Thursday, January 08, 2015

Shortage of pilots could really hurt Caribbean Airlines

The pilot shortage, now evident at Caribbean Airlines’ (CAL) both bases – Piarco and Kingston, Jamaica could have a serious, negative impact on the airlines’ services in 2015.

And while no one at the airline is saying whether or not the situation is critical, Business Day has learnt that Captain Jagmohna Singh, whose current position is Vice President Operations, is now splitting his time between the office and commander of a B-737 jet on short Caribbean services, particularly the Caracas service which operates three times per week using a B-737 jet aircraft. 

But the shortage is not the only issue that is worrying, there are a number of industrial matters between the pilots and CAL’s management. For instance negotiations for the period 2010 – 2013 remain incomplete two years later and there is the other sensitive issue of “promised” bonuses which suddenly changed from “all – inclusive” to “discretionary”. This issue remains unsettled up to today. 

One of the major gripes of the pilot body is the way CAL was going about trying to solve the shortage problem. A statement from the Trinidad and Tobago Airline Pilots Association (TTALPA) last weekend disclosed the airline was using at one time a recruiting company – Direct Recruiting – and Ireland-based organisation, offering six-month temporary contracts for B-737 captains. 

The statement reads, “Two months ago, TTALPA, the recognized bargaining unit for pilots, discovered that Caribbean Airlines had been advertising for B-737 pilots at a foreign recruitment agency based in Ireland.” The statement added that CAL had ignored TALPA’s efforts to address the contract B-737 pilot situation which forced the association to highlight the situation to both the Ministers of Labour and the Minister of National Security. 

“We had trusted that the authorities would do the right thing and not permit any further hiring of contracted labour without consultation between CAL and TALPA,” the statement added.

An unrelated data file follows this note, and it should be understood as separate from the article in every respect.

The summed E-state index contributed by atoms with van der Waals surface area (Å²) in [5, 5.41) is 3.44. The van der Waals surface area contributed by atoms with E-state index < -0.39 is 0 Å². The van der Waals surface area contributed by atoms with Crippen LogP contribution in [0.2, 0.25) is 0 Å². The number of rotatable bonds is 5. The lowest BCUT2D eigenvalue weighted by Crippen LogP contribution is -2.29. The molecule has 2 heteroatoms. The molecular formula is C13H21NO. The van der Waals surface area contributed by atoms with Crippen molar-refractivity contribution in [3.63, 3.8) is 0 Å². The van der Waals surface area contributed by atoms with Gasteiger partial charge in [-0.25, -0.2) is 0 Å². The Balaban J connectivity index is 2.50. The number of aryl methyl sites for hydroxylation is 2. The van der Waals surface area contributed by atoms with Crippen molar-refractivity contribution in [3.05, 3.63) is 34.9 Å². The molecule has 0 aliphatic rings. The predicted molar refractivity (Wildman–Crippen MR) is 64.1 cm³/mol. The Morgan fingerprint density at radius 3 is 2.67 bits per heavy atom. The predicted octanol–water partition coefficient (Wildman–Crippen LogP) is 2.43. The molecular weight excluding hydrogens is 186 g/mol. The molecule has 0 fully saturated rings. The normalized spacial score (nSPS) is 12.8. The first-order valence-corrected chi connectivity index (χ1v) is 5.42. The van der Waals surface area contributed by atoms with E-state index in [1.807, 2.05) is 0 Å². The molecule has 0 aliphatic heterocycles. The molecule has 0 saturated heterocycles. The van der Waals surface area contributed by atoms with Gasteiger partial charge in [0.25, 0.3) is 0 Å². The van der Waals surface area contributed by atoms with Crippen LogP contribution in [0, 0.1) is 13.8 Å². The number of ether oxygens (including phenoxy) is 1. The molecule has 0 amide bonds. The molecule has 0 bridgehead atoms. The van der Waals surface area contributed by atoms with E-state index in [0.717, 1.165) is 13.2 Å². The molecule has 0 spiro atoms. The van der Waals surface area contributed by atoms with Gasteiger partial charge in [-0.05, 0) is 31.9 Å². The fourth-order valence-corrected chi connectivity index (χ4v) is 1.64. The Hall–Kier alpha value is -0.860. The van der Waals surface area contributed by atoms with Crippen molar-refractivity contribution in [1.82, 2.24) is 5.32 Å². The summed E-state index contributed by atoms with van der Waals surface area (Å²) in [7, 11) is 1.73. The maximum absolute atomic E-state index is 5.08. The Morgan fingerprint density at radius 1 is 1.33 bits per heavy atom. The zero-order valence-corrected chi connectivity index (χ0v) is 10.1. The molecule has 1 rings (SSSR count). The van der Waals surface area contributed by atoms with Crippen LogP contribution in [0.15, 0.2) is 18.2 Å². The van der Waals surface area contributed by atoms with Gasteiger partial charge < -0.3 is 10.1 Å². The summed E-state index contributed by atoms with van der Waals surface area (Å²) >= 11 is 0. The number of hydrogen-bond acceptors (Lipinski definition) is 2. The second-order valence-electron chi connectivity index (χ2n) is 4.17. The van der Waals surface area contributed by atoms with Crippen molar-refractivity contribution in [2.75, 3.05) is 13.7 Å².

And although the exercise has been stopped, Business Day has learned there are currently some six pilots in Miami waiting to undergo simulator training at the company’s expense and they have been there for more than a week. 

The Trinidad and Tobago Airline Pilots Association (TTALPA) has voiced their disapproval of this action since it denied the local pilots (their members) from moving up the ranks. In the strongly-worded statement, TALPA wrote, “The fair and accepted industry practice to fill a vacancy is to promote from within in order of seniority and hire at an entry level. In CAL’s case this is First Officer on the ATR fleet. 

“CAL’s method however, is predominantly to hire temporary contract B-737 pilots and subsequently make them permanent. This method denies promotion, progress and opportunity to current qualified pilots and to which TALPA strenuously objects,” the statement added. 

To emphasize the point one source said that last July two former CAL pilots were hired on a three-month contract and they were still flying with the airline. If ever they are ,made permanent, it would deny qualified juniors from move up. 

Another issue which has been hanging fire for several months is CAL’s insistence that all its pilots should come under a single union and that should be TTALPA. Both the Trinidad and Tobago and the Jamaican pilots objected since Jamaica has its own pilots’ association – the Jamaica Airline Pilots Association(JALPA). This proved an impossible situation since there are legal and jurisdictional issues involved. It is understood that CAL has finally accepted that it has to deal with the two unions separately. 

Adding fuel to the shortage fire is the resignations have been rampant at the Jamaica base. It is understood that last year alone at least a dozen pilots has quit CAL for other positions in the Middle East and Africa. 

As a matter of fact just a few days ago recruiters from two Middle East Airlines (Emirates and Qatar Air were in Trinidad looking to recruit qualified pilots. There is quite a large number of pilots from the Caribbean working in the Middle East, Africa and India. 

Recently however there has been a lot of talk in aviation circles that new Chief Executive Officer (CEO) Canadian Michael Di Lollo, had approached government through a ministry with a proposal to switch from Boeing to Airbus for its jet fleet. CEO Di Lollo is an experienced A-330-300 pilot, the same aircraft type that is contained in the proposal. 

Canadian sources have also told Business Day that overtures have been made to the Montreal-based Bombardier aircraft manufacturer with the possibility of replacing the trouble-plagued ATRs with the hi-tech Q-400. CAL turned down the Q-400 four years ago in favor of the ATRs. As far as can be determined the proposal has remained just that — a proposal. 

However, the surfacing of the proposal for a fleet change, has given rise to another scenario. Maybe CAL’s hiring practices as far as pilots are concerned — hiring pilots on contract — is really short term because if in fact the fleet change becomes a reality, the airline would have to spend millions to train its present permanent complement of pilots on the new Airbus aircraft 

Efforts to reach Chairman Phillip Marshall to get a comment on the pilots’ situation proved futile, while messages to CEO Di Lollo were either not received or ignored.


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